A UK company has launched a new DNA test that it claims can help smokers kick the habit, by tailoring treatment to their genetic make-up. The 'NicoTest', developed by Oxford University-based firm G-Nostics, identifies people who are most likely to benefit from nicotine replacement therapies (NRTs). The £95 test is currently only available via the company's website, which also offers advice on giving up smoking.
The scientists, lead by Rob Walton, say that around 35 per cent of people have a genetic variation that increases their chances of becoming addicted to nicotine. Such people are more likely to quit smoking if they use nicotine patches, or other forms of NRT. However, smokers who do not have this variation are apparently more likely to succeed if they use other methods, say the team. Walton said that the gene test also shows how quickly each smoker clears nicotine from the body, and 'helps determine the correct replacement dose in patches and gums'.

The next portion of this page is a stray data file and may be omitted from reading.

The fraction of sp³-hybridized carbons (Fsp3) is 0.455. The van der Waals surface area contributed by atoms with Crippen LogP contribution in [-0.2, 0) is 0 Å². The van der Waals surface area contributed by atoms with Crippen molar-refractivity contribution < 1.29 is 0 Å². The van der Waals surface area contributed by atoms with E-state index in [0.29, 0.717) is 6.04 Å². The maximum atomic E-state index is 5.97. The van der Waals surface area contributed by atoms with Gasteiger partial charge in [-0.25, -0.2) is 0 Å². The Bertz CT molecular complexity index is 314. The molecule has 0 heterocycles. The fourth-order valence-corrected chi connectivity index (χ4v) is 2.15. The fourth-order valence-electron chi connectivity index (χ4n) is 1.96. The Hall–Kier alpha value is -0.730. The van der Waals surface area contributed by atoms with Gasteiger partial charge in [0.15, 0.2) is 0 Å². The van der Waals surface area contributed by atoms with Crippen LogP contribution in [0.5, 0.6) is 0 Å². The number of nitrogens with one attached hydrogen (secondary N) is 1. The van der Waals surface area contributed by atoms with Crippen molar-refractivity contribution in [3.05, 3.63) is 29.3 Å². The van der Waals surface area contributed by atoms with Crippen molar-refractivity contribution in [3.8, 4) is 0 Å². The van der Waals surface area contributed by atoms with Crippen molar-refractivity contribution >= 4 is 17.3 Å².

The NicoTest website does not actually state which gene the test looks at. However, earlier this year, Walton's team published research on the link between different versions of the dopamine D2 receptor gene (DRD2) and the effectiveness of nicotine patches. They found that women with the 'T' version of the dopamine D2 receptor gene (DRD2) were more likely to stop smoking if they wore a nicotine patch, whereas women with the 'C' version did not benefit from wearing a patch. For the men in the study, their DRD2 gene type made no difference to their ability to stop smoking when wearing a patch.
G-Nostics co-founder Mark Tucker said that the test would probably include other genetic variations in the future, to make it more specific. But a spokeswoman for the campaign group Action on Smoking and Health expressed scepticism about the usefulness of the test. 'Some people are social smokers and find it difficult not to smoke when out with friends, whereas others are addicted to nicotine', she told BBC News Online, adding 'I'm not sure people need a gene test to know which type they are'. She advised anyone wanting quit to contact their local stop smoking service, who can help increase the chances of success from 5 to 20 per cent.